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DVSN at CityFolk. Photo: Landon Entwistle/Apt613.

What festivalgoers can expect at CityFolk

By Stephane Dubord on September 17, 2021

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While it seemed unlikely just a few months ago, Ottawa will actually host live music festivals in 2021, starting with this weekend’s CityFolk. This somewhat abbreviated edition will feature a single stage over three evenings, and while it may not boast similar quantity to previous years, it certainly is bringing headline quality performers.

Thursday, Sept. 16

Thursday’s launch leaned heavily on R&B and hip hop to get the crowd reacquainted with festival life. Montreal’s Töme kicked off the festivities, fresh off a Juno win for Best Recording of the Year. Her latest EP’s lead single “Champagne” has been featured in numerous tastemaker playlists, continuing the singer’s climb to stardom.

Following those R&B beats was OVO rapper Roy Woods. Bursting onto the scene with his debut collab with Drake, “Drama” set the stage for his continued success, including his most recent single “Touch You” which infuses more The Weeknd-inspired elements to his sound.

Continuing with the Toronto theme, dvsn took over the stage with their slower R&B beats. The duo’s ability to adapt ’70s grooves into modern tracks without losing the nostalgic feel, such as on their hit “I Believe It” featuring rapper Mac Miller, is a testament to their impeccable production techniques.

 

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Capping off the R&B night was Charlotte Day Wilson. Another Torontonian, her breakthrough 2016 hit “Work” introduced us to the singer and multi-instrumentalist, and while she continued to release the occasional single and an EP in 2018, fans were finally graced with a full-length album this past July, featuring notable collaborations with Canadian luminaries Daniel Caesar and BADBADNOTGOOD.

Friday, Sept. 17

Friday’s lineup will crank up the rock. First up are The Command Sisters. Fairly new on the scene, their sound can best be described as Canadian alt-pop that would not be out of place in a playlist with Monowhales and Dear Rouge. Their latest singles have expanded on their sound: “Rain On My Parade” brings a bit of a darker edge, while “Chameleon” demonstrates their versatility, focusing on the sisters’ (yes, they actually are sisters) harmonies over a piano-driven ballad. The duo is sure to win over plenty of fans and will likely be making many return appearances in the years to come.

The Command Sisters will be followed by two veterans of the stage: ’90s CanRock royalty Moist and Our Lady Peace.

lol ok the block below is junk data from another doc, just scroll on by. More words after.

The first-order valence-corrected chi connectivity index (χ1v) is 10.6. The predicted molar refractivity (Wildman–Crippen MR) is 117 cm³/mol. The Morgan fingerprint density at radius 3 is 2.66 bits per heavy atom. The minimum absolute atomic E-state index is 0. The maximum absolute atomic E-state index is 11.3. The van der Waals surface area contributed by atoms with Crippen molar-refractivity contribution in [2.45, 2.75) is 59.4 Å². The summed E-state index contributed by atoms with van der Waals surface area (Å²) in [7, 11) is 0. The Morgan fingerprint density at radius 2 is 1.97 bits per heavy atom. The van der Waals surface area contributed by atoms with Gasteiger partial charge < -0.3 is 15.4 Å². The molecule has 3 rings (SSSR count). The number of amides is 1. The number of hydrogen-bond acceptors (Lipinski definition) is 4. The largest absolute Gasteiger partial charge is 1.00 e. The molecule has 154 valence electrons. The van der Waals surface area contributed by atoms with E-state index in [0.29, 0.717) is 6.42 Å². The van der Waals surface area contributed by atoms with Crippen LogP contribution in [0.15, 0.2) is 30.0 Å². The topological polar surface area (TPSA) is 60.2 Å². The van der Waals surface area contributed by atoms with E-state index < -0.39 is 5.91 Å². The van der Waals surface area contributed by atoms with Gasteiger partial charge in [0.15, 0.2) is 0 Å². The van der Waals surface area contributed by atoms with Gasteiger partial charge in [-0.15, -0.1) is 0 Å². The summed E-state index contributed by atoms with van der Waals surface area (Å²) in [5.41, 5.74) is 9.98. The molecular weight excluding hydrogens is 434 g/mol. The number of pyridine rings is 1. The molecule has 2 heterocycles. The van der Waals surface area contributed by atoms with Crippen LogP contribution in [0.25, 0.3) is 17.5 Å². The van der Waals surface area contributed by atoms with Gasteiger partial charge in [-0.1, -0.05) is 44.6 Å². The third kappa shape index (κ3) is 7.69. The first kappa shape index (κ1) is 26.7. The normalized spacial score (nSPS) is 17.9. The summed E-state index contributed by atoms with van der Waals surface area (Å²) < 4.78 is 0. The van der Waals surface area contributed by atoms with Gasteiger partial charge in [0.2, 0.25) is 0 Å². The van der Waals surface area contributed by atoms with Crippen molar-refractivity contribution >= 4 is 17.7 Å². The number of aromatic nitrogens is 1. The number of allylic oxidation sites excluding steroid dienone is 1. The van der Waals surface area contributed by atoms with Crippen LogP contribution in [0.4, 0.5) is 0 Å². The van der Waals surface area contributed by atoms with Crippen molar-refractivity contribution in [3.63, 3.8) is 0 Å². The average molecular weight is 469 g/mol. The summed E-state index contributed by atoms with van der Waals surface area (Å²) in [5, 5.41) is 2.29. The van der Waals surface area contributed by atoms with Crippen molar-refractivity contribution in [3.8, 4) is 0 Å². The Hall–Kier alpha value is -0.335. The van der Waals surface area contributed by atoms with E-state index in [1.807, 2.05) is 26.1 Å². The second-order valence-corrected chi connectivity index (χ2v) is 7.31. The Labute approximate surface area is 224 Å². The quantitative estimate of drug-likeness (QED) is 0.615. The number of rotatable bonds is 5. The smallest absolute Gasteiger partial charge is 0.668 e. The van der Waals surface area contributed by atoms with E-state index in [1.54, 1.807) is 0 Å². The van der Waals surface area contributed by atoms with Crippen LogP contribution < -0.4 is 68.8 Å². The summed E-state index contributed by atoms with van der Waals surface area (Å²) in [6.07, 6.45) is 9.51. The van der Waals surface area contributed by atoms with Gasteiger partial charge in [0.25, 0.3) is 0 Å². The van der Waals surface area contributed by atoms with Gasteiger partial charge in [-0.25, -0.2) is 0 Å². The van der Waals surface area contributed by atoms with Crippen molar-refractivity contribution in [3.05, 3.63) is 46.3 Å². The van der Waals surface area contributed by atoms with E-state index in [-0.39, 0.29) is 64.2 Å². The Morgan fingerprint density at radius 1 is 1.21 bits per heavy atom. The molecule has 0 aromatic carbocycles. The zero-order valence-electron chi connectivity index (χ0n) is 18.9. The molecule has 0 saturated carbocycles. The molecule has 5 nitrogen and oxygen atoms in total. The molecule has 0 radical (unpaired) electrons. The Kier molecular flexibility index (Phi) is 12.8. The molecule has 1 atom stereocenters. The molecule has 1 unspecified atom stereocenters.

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What seems like eons ago, both bands dropped by Ottawa pre-pandemic and chatted with us: Moist on their Silver Anniversary tour in November 2019, and Our Lady Peace at the last edition of CityFolk, when they brought their Summersault tour to town in September 2019. We caught up with Moist ahead of their show tonight.

Our Lady Peace has stayed busy as well, recently releasing “Stop Making Stupid People Famous,” which they played at their last CityFolk show. The reworked version released as a single brings in Russian group Pussy Riot, adding a fresh take while still maintaining the OLP sound.

Saturday, Sept. 18

Finally, the genre-selector dial gets turned to country on Saturday, which will feature Sacha, The Reklaws and Dean Brody. Sacha kicks off the evening with a catalog that has grown over the years, including an EP last year (and a few additional fantastic acoustic versions that soon followed), and her latest single “What The Truck,” a collaboration with The Reklaws, to whom she’ll be passing the mic later that evening.

 

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The Reklaws had instant success with their first single in 2017. Since then, each single has made the Top 10 on the country charts, while they’ve appeared across multiple platforms. If you happen to also be a RedBlacks fan, you most definitely would be familiar with them by now, given their relationship with the CFL. Their success has not only garnered them multiple Juno nominations, but in 2020 they became the first country artist to be nominated for Group Of The Year in over 20 years. They then repeated the feat in 2021.

Continuing the collaborative theme, The Reklaws’ biggest hit to date, “Can’t Help Myself,” was released last year with Sunday’s headliner Dean Brody. Over the past decade, Brody has established himself as one of the most successful country artists in Canada, sweeping up a dozen Canadian Country Music Awards and a pair of Junos. His latest release, last year’s Boys, spawned a few more hits, including the aforementioned “Can’t Help Myself,” which set the record for fastest Canadian country song to reach one million streams, as well as the title track and “Canadian Summer,” which likely received many of its millions of streams at cottages across the country.


Keep an eye on Apt613 for more coverage of the music festivals this fall, including our chat with Moist, as well as our preview of Bluesfest weekend.